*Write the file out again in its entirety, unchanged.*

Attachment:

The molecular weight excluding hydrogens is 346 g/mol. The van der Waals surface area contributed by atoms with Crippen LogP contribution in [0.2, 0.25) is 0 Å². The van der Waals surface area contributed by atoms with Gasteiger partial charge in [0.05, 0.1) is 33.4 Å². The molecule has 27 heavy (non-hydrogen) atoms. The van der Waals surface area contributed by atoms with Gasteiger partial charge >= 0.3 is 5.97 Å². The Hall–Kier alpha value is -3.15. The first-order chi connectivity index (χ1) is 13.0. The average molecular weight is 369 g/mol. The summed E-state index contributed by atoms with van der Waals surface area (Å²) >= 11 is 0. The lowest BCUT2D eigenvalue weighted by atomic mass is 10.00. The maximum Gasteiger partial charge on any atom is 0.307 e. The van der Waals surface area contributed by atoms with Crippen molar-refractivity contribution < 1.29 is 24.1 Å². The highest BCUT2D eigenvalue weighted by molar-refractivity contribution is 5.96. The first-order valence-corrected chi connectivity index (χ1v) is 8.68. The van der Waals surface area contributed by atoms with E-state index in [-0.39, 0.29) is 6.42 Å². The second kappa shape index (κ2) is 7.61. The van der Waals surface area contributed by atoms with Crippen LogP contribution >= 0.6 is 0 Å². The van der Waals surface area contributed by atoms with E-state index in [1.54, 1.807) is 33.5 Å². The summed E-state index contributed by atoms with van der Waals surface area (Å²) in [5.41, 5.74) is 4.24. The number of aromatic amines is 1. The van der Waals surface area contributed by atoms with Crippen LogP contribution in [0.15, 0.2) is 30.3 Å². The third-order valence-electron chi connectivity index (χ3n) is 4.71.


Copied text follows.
The molecular weight excluding hydrogens is 346 g/mol. The van der Waals surface area contributed by atoms with Crippen LogP contribution in [0.2, 0.25) is 0 Å². The van der Waals surface area contributed by atoms with Gasteiger partial charge in [0.05, 0.1) is 33.4 Å². The molecule has 27 heavy (non-hydrogen) atoms. The van der Waals surface area contributed by atoms with Gasteiger partial charge >= 0.3 is 5.97 Å². The Hall–Kier alpha value is -3.15. The first-order chi connectivity index (χ1) is 13.0. The average molecular weight is 369 g/mol. The summed E-state index contributed by atoms with van der Waals surface area (Å²) >= 11 is 0. The lowest BCUT2D eigenvalue weighted by atomic mass is 10.00. The maximum Gasteiger partial charge on any atom is 0.307 e. The van der Waals surface area contributed by atoms with Crippen molar-refractivity contribution < 1.29 is 24.1 Å². The highest BCUT2D eigenvalue weighted by molar-refractivity contribution is 5.96. The first-order valence-corrected chi connectivity index (χ1v) is 8.68. The van der Waals surface area contributed by atoms with E-state index in [-0.39, 0.29) is 6.42 Å². The second kappa shape index (κ2) is 7.61. The van der Waals surface area contributed by atoms with Crippen LogP contribution >= 0.6 is 0 Å². The van der Waals surface area contributed by atoms with E-state index in [1.54, 1.807) is 33.5 Å². The summed E-state index contributed by atoms with van der Waals surface area (Å²) in [5.41, 5.74) is 4.24. The number of aromatic amines is 1. The van der Waals surface area contributed by atoms with Crippen LogP contribution in [0.15, 0.2) is 30.3 Å². The third-order valence-electron chi connectivity index (χ3n) is 4.71.